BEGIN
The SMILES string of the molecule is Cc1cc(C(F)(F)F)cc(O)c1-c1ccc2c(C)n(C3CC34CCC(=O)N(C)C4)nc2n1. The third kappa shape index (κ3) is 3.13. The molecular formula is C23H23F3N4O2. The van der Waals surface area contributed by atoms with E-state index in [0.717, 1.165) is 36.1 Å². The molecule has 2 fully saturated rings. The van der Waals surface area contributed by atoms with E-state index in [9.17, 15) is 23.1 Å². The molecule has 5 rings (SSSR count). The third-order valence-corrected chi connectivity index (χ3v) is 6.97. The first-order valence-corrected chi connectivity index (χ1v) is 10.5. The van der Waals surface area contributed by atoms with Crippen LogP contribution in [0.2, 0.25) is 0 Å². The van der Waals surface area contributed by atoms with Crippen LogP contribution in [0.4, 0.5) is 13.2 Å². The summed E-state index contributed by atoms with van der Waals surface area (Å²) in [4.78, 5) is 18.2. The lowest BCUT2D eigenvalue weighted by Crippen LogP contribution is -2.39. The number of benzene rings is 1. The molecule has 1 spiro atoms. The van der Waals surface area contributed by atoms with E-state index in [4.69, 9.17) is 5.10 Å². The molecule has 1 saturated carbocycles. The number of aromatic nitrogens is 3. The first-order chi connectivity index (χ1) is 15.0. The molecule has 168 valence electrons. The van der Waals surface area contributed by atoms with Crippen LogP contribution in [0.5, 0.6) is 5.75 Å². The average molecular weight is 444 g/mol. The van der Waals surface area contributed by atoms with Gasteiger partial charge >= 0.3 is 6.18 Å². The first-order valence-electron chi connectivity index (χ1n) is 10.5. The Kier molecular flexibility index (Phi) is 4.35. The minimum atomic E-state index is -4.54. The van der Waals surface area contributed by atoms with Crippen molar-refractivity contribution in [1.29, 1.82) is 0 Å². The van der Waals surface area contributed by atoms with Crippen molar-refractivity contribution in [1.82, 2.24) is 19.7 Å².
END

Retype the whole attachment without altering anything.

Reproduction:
The SMILES string of the molecule is Cc1cc(C(F)(F)F)cc(O)c1-c1ccc2c(C)n(C3CC34CCC(=O)N(C)C4)nc2n1. The third kappa shape index (κ3) is 3.13. The molecular formula is C23H23F3N4O2. The van der Waals surface area contributed by atoms with E-state index in [0.717, 1.165) is 36.1 Å². The molecule has 2 fully saturated rings. The van der Waals surface area contributed by atoms with E-state index in [9.17, 15) is 23.1 Å². The molecule has 5 rings (SSSR count). The third-order valence-corrected chi connectivity index (χ3v) is 6.97. The first-order valence-corrected chi connectivity index (χ1v) is 10.5. The van der Waals surface area contributed by atoms with Crippen LogP contribution in [0.2, 0.25) is 0 Å². The van der Waals surface area contributed by atoms with Crippen LogP contribution in [0.4, 0.5) is 13.2 Å². The summed E-state index contributed by atoms with van der Waals surface area (Å²) in [4.78, 5) is 18.2. The lowest BCUT2D eigenvalue weighted by Crippen LogP contribution is -2.39. The number of benzene rings is 1. The molecule has 1 spiro atoms. The van der Waals surface area contributed by atoms with E-state index in [4.69, 9.17) is 5.10 Å². The molecule has 1 saturated carbocycles. The number of aromatic nitrogens is 3. The first-order chi connectivity index (χ1) is 15.0. The molecule has 168 valence electrons. The van der Waals surface area contributed by atoms with Crippen LogP contribution in [0.5, 0.6) is 5.75 Å². The average molecular weight is 444 g/mol. The van der Waals surface area contributed by atoms with Gasteiger partial charge >= 0.3 is 6.18 Å². The first-order valence-electron chi connectivity index (χ1n) is 10.5. The Kier molecular flexibility index (Phi) is 4.35. The minimum atomic E-state index is -4.54. The van der Waals surface area contributed by atoms with Crippen molar-refractivity contribution in [1.29, 1.82) is 0 Å². The van der Waals surface area contributed by atoms with Crippen molar-refractivity contribution in [1.82, 2.24) is 19.7 Å².